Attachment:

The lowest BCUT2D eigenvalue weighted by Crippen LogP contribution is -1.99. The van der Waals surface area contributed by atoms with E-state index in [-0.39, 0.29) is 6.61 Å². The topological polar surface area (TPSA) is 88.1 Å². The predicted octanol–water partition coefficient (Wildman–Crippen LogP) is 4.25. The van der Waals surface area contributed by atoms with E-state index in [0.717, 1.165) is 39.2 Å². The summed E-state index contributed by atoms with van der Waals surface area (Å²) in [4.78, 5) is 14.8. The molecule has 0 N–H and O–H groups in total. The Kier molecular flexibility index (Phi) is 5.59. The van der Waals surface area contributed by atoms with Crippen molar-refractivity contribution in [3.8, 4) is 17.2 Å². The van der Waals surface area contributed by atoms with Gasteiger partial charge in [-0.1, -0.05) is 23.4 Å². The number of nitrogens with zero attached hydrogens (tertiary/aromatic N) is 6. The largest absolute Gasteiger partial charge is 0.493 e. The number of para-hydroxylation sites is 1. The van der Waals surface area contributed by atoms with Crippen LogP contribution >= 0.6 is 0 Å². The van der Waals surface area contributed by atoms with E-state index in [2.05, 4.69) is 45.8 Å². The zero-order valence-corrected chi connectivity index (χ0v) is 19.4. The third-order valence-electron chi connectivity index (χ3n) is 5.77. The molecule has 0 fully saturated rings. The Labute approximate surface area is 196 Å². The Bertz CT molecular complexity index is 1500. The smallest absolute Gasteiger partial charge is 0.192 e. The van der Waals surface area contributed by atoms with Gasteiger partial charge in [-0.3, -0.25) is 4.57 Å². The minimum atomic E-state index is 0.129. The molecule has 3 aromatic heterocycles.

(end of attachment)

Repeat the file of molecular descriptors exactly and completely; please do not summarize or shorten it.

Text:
The lowest BCUT2D eigenvalue weighted by Crippen LogP contribution is -1.99. The van der Waals surface area contributed by atoms with E-state index in [-0.39, 0.29) is 6.61 Å². The topological polar surface area (TPSA) is 88.1 Å². The predicted octanol–water partition coefficient (Wildman–Crippen LogP) is 4.25. The van der Waals surface area contributed by atoms with E-state index in [0.717, 1.165) is 39.2 Å². The summed E-state index contributed by atoms with van der Waals surface area (Å²) in [4.78, 5) is 14.8. The molecule has 0 N–H and O–H groups in total. The Kier molecular flexibility index (Phi) is 5.59. The van der Waals surface area contributed by atoms with Crippen molar-refractivity contribution in [3.8, 4) is 17.2 Å². The van der Waals surface area contributed by atoms with Gasteiger partial charge in [-0.1, -0.05) is 23.4 Å². The number of nitrogens with zero attached hydrogens (tertiary/aromatic N) is 6. The largest absolute Gasteiger partial charge is 0.493 e. The number of para-hydroxylation sites is 1. The van der Waals surface area contributed by atoms with Crippen LogP contribution >= 0.6 is 0 Å². The van der Waals surface area contributed by atoms with E-state index in [2.05, 4.69) is 45.8 Å². The zero-order valence-corrected chi connectivity index (χ0v) is 19.4. The third-order valence-electron chi connectivity index (χ3n) is 5.77. The molecule has 0 fully saturated rings. The Labute approximate surface area is 196 Å². The Bertz CT molecular complexity index is 1500. The smallest absolute Gasteiger partial charge is 0.192 e. The van der Waals surface area contributed by atoms with Gasteiger partial charge in [-0.3, -0.25) is 4.57 Å². The minimum atomic E-state index is 0.129. The molecule has 3 aromatic heterocycles.